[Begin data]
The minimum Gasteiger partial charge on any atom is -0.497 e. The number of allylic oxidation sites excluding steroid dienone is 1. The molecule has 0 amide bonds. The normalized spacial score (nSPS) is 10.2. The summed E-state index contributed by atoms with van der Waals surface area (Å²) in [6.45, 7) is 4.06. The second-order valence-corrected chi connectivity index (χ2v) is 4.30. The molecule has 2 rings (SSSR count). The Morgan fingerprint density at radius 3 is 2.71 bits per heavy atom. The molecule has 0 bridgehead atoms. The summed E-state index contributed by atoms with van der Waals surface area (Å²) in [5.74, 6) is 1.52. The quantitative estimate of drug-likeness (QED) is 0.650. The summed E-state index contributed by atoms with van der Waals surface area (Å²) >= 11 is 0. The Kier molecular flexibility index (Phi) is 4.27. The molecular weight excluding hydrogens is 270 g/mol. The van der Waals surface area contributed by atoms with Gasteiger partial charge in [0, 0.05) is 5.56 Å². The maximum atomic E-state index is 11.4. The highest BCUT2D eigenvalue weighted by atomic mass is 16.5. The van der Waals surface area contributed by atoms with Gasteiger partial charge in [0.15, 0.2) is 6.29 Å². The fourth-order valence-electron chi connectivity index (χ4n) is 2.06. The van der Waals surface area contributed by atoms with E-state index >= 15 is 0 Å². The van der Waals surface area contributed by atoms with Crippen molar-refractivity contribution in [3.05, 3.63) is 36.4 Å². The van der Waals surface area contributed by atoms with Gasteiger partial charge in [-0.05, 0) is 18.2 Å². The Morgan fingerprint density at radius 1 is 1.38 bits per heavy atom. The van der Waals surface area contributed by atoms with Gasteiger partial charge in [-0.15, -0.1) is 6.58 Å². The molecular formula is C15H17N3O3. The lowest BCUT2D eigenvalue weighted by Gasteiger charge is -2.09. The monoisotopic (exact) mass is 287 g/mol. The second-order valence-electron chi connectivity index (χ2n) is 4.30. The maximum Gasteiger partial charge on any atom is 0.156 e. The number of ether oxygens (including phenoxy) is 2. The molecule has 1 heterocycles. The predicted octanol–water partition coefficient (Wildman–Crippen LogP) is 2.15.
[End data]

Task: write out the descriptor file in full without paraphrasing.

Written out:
The minimum Gasteiger partial charge on any atom is -0.497 e. The number of allylic oxidation sites excluding steroid dienone is 1. The molecule has 0 amide bonds. The normalized spacial score (nSPS) is 10.2. The summed E-state index contributed by atoms with van der Waals surface area (Å²) in [6.45, 7) is 4.06. The second-order valence-corrected chi connectivity index (χ2v) is 4.30. The molecule has 2 rings (SSSR count). The Morgan fingerprint density at radius 3 is 2.71 bits per heavy atom. The molecule has 0 bridgehead atoms. The summed E-state index contributed by atoms with van der Waals surface area (Å²) in [5.74, 6) is 1.52. The quantitative estimate of drug-likeness (QED) is 0.650. The summed E-state index contributed by atoms with van der Waals surface area (Å²) >= 11 is 0. The Kier molecular flexibility index (Phi) is 4.27. The molecular weight excluding hydrogens is 270 g/mol. The van der Waals surface area contributed by atoms with Gasteiger partial charge in [0, 0.05) is 5.56 Å². The maximum atomic E-state index is 11.4. The highest BCUT2D eigenvalue weighted by atomic mass is 16.5. The van der Waals surface area contributed by atoms with Gasteiger partial charge in [0.15, 0.2) is 6.29 Å². The fourth-order valence-electron chi connectivity index (χ4n) is 2.06. The van der Waals surface area contributed by atoms with E-state index >= 15 is 0 Å². The van der Waals surface area contributed by atoms with Crippen molar-refractivity contribution in [3.05, 3.63) is 36.4 Å². The van der Waals surface area contributed by atoms with Gasteiger partial charge in [-0.05, 0) is 18.2 Å². The Morgan fingerprint density at radius 1 is 1.38 bits per heavy atom. The van der Waals surface area contributed by atoms with Gasteiger partial charge in [-0.15, -0.1) is 6.58 Å². The molecular formula is C15H17N3O3. The lowest BCUT2D eigenvalue weighted by Gasteiger charge is -2.09. The monoisotopic (exact) mass is 287 g/mol. The second-order valence-electron chi connectivity index (χ2n) is 4.30. The maximum Gasteiger partial charge on any atom is 0.156 e. The number of ether oxygens (including phenoxy) is 2. The molecule has 1 heterocycles. The predicted octanol–water partition coefficient (Wildman–Crippen LogP) is 2.15.